The Colorado Springs Gazette


Send hints via email to heloise@ or via post to Heloise, P.O. Box 795001, San Antonio, TX 78279-5001

Dear Heloise:

This is in response to the letter about “unnecessary fees irking customers” that ran in a recent column. A little over a week ago,

I sent this email to my friends regarding the hidden (they say surcharge) fees in restaurants.

An article on the front page in a recent Orange County Register was about lots of restaurants in Los Angeles and Orange County, California, now putting surcharges on customers’ bills. The charges are different. Some are for the use of your credit card; some for the cooks; some for medical insurance recently mandated by the state; some for mandated masks during COVID; and some don’t really say what they are for. Not all restaurants are doing it yet. They do say it does not replace the tip for the servers. It can run from 1% to as high as 4% (rarely), according to the article.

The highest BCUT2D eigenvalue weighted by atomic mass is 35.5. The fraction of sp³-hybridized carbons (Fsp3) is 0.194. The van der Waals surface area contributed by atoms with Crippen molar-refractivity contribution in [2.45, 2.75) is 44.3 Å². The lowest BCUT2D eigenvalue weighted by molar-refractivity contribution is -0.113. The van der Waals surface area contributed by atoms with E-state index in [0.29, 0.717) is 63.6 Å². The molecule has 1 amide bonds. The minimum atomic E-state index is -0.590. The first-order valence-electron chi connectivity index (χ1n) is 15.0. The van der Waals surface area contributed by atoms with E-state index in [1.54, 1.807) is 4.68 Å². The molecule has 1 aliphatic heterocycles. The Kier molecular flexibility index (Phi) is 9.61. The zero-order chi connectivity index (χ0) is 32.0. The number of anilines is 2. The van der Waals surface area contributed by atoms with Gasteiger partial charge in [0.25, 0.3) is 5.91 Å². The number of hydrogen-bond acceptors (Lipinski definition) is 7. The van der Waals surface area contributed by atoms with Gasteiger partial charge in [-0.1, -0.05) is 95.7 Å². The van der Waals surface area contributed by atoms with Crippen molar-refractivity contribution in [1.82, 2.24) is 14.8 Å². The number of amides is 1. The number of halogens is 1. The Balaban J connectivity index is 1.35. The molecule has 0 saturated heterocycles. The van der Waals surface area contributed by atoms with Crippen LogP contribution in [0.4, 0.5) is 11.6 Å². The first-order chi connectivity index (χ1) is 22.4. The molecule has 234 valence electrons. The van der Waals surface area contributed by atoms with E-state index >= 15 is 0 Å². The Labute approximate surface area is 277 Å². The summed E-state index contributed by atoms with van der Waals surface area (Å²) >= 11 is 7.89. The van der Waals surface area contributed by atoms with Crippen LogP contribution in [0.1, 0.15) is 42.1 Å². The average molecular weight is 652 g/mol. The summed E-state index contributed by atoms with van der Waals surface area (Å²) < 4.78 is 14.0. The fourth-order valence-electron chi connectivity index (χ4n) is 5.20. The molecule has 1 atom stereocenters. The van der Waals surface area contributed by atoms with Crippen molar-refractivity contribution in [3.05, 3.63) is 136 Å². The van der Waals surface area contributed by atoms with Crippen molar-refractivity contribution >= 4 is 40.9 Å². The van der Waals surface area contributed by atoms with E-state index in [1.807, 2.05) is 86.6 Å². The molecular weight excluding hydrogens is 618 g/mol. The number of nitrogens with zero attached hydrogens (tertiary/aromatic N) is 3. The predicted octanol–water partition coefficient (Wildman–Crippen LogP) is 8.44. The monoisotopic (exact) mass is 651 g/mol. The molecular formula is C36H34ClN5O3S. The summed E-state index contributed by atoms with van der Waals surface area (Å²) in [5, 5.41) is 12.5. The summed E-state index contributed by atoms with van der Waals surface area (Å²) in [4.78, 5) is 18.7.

So, I pulled my bill from last night out of my pocket, and sure enough, there was a surcharge on it. It was for $1.57, and of course, there was no explanation. I’m not going to do anything, but the article says that you can ask to have it removed, which most places will do.

Or you can ask for an explanation as well.

Hope this fills in the questions about the “new” fees. — Dennis Childress, Orange County, Calif.

Dear Heloise:

Thank you for your many years of helpful hints. You have done a wonderful service to millions, I am sure. Here are two hints from me: Put a drop of red food coloring in a dry rain gauge. You can then easily see how much rain is collected without having to go outside to check.

The second hint is to carefully pry off the tops of empty spray perfume bottles with a pair of needle nose pliers. These bottles come in many pretty shapes and sizes. Fill one with water and a small flower, and you will have a miniature bud vase. Collect several for a charming little flower arrangement.

These are especially nice for little flowers, like clovers or dandelions, and children can lovingly present them to their mothers. — Jo Merrily King, via email





The Gazette, Colorado Springs